Benjamin R. Kanter
16 March 2019
How do we get from point A to point B? When given a treasure map, one strategy would be to take 10 steps North and 5 steps East
(path integration). Another strategy would be to walk to the umbrella, then turn right and walk until seeing a red flag
In darkness, you use path integration which relies on self-motion information. Over long distances you would eventually become lost and need to see a landmark to reorient yourself. In everday life do we just rely on what we see, or is that somehow integrated with self-motion information?
With every step we take the visual scene also changes by a fixed amount. To disentangle these two sources of information, researchers had rats walk around a circular track enclosed in a planetarium-like dome. Projecting landmarks onto this dome enables full control over the rat's visual scene. The experimenters also recorded neurons in the brain's navigation center to measure where the rat thought it was. To test whether the rats were relying on landmarks, they doubled the speed of the landmarks relative to the rat. Surprisingly, this tricked the rats into thinking they had moved twice as far (i.e. the brain was only using landmarks). The big question is: What happens when the visual information disappears? They turned the projector off and the rat's sense of speed abruptly switched to halfway between normal speed and super speed. This altered self-motion information persisted for all future laps around the track.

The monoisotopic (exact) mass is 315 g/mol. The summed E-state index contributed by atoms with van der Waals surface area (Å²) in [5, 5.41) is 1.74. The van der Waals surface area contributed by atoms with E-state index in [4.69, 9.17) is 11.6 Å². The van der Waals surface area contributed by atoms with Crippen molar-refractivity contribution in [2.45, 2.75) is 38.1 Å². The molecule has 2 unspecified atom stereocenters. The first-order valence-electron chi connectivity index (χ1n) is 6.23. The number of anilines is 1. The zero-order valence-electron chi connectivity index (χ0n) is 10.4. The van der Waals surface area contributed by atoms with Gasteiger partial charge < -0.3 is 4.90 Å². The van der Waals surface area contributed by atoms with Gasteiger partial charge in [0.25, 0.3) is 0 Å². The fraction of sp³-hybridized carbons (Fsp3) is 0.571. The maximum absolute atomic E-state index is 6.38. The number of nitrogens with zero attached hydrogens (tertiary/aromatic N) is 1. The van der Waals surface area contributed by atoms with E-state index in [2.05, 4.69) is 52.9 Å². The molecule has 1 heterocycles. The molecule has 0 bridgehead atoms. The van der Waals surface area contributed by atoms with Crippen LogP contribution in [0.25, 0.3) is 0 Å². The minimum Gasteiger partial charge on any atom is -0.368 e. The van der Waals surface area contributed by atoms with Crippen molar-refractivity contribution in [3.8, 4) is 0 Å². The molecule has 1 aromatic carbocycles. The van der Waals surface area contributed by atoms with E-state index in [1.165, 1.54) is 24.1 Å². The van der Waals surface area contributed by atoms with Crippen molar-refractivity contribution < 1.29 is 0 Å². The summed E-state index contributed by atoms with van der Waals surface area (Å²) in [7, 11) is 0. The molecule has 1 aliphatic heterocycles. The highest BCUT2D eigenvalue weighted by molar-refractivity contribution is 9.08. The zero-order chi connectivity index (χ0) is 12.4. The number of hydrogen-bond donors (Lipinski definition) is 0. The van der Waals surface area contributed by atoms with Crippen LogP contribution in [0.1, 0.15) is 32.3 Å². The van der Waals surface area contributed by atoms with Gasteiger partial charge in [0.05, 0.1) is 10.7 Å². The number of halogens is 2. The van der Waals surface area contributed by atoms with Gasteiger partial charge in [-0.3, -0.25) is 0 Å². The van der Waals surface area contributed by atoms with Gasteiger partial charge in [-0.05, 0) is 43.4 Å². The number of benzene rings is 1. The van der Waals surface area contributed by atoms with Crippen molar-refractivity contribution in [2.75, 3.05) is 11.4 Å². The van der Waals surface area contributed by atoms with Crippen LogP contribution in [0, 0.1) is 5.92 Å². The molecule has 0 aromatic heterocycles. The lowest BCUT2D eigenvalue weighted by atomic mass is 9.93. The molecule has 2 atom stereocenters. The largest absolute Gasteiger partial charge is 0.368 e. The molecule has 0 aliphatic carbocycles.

This immersive virtual reality experiment enabled unprecedented control over information used to navigate. Not only are landmarks used to correct errors in our internal step-counter, but that step-counter is also continuously shaped by visual feedback. Future experiments are needed to understand how landmarks, speed, and direction are integrated in the brain to support successful navigation.